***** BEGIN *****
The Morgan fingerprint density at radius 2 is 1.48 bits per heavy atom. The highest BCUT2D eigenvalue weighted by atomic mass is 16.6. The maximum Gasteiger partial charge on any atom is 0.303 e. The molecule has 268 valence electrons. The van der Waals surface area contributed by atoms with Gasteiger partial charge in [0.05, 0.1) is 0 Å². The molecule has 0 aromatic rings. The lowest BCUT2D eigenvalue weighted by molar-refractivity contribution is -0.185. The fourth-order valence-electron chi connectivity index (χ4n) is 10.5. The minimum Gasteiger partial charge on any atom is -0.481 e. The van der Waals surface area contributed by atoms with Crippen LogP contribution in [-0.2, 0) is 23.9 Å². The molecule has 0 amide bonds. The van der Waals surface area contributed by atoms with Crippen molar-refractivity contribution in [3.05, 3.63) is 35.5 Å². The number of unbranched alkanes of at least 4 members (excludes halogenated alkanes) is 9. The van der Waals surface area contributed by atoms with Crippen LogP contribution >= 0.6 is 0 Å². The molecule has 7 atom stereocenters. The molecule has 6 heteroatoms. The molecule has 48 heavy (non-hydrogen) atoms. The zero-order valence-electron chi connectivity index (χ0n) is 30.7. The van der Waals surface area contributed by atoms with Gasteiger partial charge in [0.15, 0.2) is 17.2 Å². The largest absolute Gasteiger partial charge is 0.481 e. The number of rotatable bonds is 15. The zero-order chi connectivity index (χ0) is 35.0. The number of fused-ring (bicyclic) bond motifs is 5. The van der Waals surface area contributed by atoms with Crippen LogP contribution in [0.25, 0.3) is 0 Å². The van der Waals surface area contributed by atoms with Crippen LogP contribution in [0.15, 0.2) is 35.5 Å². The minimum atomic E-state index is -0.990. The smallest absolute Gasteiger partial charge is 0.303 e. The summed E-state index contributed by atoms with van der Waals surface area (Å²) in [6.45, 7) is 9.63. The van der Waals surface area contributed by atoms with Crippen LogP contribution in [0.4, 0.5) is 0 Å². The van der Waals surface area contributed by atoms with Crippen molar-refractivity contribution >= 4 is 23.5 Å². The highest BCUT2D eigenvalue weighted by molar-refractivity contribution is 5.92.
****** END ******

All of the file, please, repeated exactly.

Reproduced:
The Morgan fingerprint density at radius 2 is 1.48 bits per heavy atom. The highest BCUT2D eigenvalue weighted by atomic mass is 16.6. The maximum Gasteiger partial charge on any atom is 0.303 e. The molecule has 268 valence electrons. The van der Waals surface area contributed by atoms with Gasteiger partial charge in [0.05, 0.1) is 0 Å². The molecule has 0 aromatic rings. The lowest BCUT2D eigenvalue weighted by molar-refractivity contribution is -0.185. The fourth-order valence-electron chi connectivity index (χ4n) is 10.5. The minimum Gasteiger partial charge on any atom is -0.481 e. The van der Waals surface area contributed by atoms with Crippen LogP contribution in [-0.2, 0) is 23.9 Å². The molecule has 0 amide bonds. The van der Waals surface area contributed by atoms with Crippen molar-refractivity contribution in [3.05, 3.63) is 35.5 Å². The number of unbranched alkanes of at least 4 members (excludes halogenated alkanes) is 9. The van der Waals surface area contributed by atoms with Crippen LogP contribution >= 0.6 is 0 Å². The molecule has 7 atom stereocenters. The molecule has 6 heteroatoms. The molecule has 48 heavy (non-hydrogen) atoms. The zero-order valence-electron chi connectivity index (χ0n) is 30.7. The van der Waals surface area contributed by atoms with Gasteiger partial charge in [0.15, 0.2) is 17.2 Å². The largest absolute Gasteiger partial charge is 0.481 e. The number of rotatable bonds is 15. The zero-order chi connectivity index (χ0) is 35.0. The number of fused-ring (bicyclic) bond motifs is 5. The van der Waals surface area contributed by atoms with Crippen LogP contribution in [0.25, 0.3) is 0 Å². The van der Waals surface area contributed by atoms with Crippen LogP contribution in [0.15, 0.2) is 35.5 Å². The minimum atomic E-state index is -0.990. The smallest absolute Gasteiger partial charge is 0.303 e. The summed E-state index contributed by atoms with van der Waals surface area (Å²) in [6.45, 7) is 9.63. The van der Waals surface area contributed by atoms with Crippen LogP contribution in [0.4, 0.5) is 0 Å². The van der Waals surface area contributed by atoms with Crippen molar-refractivity contribution >= 4 is 23.5 Å². The highest BCUT2D eigenvalue weighted by molar-refractivity contribution is 5.92.